We know the great Civil War movies, but how about one that is both great and really fun? The General starring and directed by Buster Keaton is a 1927 silent film (79 minutes). Keaton plays sad-sack little engineer, Johnny Gray, who loves two things: his big steam locomotive, the General, and the beautiful Annabelle Lee.
War erupts. Johnny longs to enlist for the South and impress his girl. The recruiting officer rejects him as too valuable in his current position but does not tell anyone that. To Annabelle’s disgust, a dejected Johnny is mistakenly branded a coward.
Yankee spies steal the locomotive and the girl. Johnny sets off after them single-handedly, straight through enemy lines, on a fanatical chase, doing almost everything wrong but getting it all right. After many harrowing adventures, he recovers the General and gets the girl, winning a battle in the process. Johnny is acclaimed a hero and presented with a lieutenant’s uniform and sword.
The story is a takeoff on the Great Locomotive Chase, otherwise known as Andrews’ Raid. On April 12, 1862, civilian scout James J. Andrews led a group of Union Army volunteers on a raid in northern Georgia on the Western and Atlantic Railroad (W&A), a vital link between Atlanta and Chattanooga. They commandeered the General at Big Shanty (now Kennesaw) and fled northward, sabotaging the line and cutting telegraph wires as they went.
Confederate forces pursued for 87 miles, first on foot, and then on a succession of locomotives, including the Texas. The General ran low on fuel and came to a halt north of Ringold where Andrews and his raiders attempted to flee through the woods. Confederates captured and executed some, including Andrews, while others escaped. Survivors were the first to be awarded the Medal of Honor by the U. S. Congress. As a civilian, Andrews was not eligible.
A 1956 Walt Disney production, The Great Locomotive Chase starring Fess Parker of Davy Crockett TV fame, is not a great film but fairly accurate and good for kids. Both screenplays were based on the book of the same name by William Pittenger, the real engineer involved.
Don’t think a silent film won’t hold your attention. The General was one of the most expensive films of its time. It features racing action, outlandish stunt work and sight gags, and an inventive storyline based on real events. Observe the working of real period locomotives, which are stars themselves. Acting in a silent film is also fun to watch—hammier than talkies, but then so much must be expressed by expression.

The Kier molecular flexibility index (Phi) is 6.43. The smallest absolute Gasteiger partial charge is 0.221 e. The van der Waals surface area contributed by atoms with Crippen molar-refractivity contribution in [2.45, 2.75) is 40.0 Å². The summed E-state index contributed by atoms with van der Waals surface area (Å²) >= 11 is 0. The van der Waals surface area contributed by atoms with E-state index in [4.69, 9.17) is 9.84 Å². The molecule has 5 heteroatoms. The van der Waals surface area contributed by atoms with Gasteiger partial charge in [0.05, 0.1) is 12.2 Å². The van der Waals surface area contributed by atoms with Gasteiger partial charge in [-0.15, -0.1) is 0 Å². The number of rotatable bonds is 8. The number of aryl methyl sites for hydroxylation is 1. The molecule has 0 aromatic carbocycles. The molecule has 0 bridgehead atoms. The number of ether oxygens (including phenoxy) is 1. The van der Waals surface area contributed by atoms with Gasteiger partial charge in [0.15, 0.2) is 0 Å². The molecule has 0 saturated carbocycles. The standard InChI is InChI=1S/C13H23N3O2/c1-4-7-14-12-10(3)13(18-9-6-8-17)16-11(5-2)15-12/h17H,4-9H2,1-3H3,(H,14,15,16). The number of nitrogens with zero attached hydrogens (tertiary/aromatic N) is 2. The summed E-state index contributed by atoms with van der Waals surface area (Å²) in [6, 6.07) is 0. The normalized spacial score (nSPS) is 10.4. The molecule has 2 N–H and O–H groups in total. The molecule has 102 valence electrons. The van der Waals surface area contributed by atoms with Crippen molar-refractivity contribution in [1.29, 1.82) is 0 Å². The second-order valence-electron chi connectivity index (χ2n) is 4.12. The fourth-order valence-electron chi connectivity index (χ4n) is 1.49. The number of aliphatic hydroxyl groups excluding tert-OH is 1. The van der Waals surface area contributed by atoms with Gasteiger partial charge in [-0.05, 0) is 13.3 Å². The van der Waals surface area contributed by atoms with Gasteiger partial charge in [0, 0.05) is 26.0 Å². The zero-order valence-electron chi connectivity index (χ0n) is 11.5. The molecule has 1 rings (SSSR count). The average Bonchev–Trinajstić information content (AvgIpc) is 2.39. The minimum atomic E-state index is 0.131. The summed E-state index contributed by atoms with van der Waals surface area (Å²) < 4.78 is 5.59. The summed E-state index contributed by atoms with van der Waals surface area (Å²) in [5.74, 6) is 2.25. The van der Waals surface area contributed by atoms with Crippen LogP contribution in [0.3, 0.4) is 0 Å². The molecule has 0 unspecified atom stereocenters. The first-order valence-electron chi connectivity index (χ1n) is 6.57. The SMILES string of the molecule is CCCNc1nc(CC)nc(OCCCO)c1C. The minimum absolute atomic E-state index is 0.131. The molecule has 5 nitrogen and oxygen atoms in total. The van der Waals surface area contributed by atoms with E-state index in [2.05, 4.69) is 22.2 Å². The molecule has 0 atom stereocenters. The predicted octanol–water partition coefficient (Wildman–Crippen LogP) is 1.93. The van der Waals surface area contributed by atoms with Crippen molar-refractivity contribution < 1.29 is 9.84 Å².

All the actors are good, but Keaton is superb in his signature style as the deadpan “Great Stone Face.” He conveys more thoughts and emotion with eyes and body than all but the very best actors. Watch his eyes as he stares out from the racing engine to see a loose boxcar that was behind him suddenly appear in front.
Or when he loads a giant flatcar mortar and aims it at the fleeing General, only to find the jarring of his speeding Texas has re-pointed it right at him. He’s just a regular guy doing the best he can in extraordinary circumstances and you’re right there, cheering him on all the way. Keaton’s acting seems more lasting than his more famous contemporaries, Charlie Chaplin and Harold Lloyd.
We are jaded by today’s wowzie special effects, so keep in mind that every death-defying stunt Keaton performs with acrobatic skill and grace is wholly real. In one scene for example, he sits on the cowcatcher of the speeding Texas with a big railroad tie in his arms. Union men throw another tie onto the tracks in front, and Keaton, with perfect aim and timing, knocks the second off by throwing the first. You wonder how he did that and how many takes it took.
The battle is well done for the time. Hundreds of extras from the Oregon town near the production site were filmed charging one way in Union uniforms and then the other in Confederate uniforms. The climactic scene is the fiery end of a real locomotive, not faked and spectacularly staged. The broken hulk remained in place for years as a tourist attraction.
Rotten Tomatoes gives the movie a 92 and says it is “brilliantly filmed and fueled with classic physical comedy, The General captures Buster Keaton at his timeless best.” With the advent of sound, Keaton’s career stalled and he struggled in obscurity before being rediscovered late in life. The General was not a financial success when released, but today is regarded as a masterpiece.
Both the General and the Texas are 4-4-0 “American” type steam locomotives built in the 1850s. They are still around, now restored to near original configuration.
The General is preserved at the Southern Museum of Civil War and Locomotive History in Kennesaw, Georgia, and is listed on the National Register of Historic Places. The Texas is at the Atlanta History Center.
The General (the movie) is available for streaming on Amazon Prime and in various DVD editions. I watched the Amazon version. Would have preferred a digitally remastered and enhanced copy, but the picture quality was good enough on a 73-inch screen, and it featured the original organ score, which I recommend.
See customer comments under the streaming version on Amazon for more information on DVDs editions. Some customers don’t like more recent orchestral scores on DVD. The Wikipedia entry has good background information.
If you fancy yourself a Civil War film connoisseur or just want a fun movie, The General is a must see.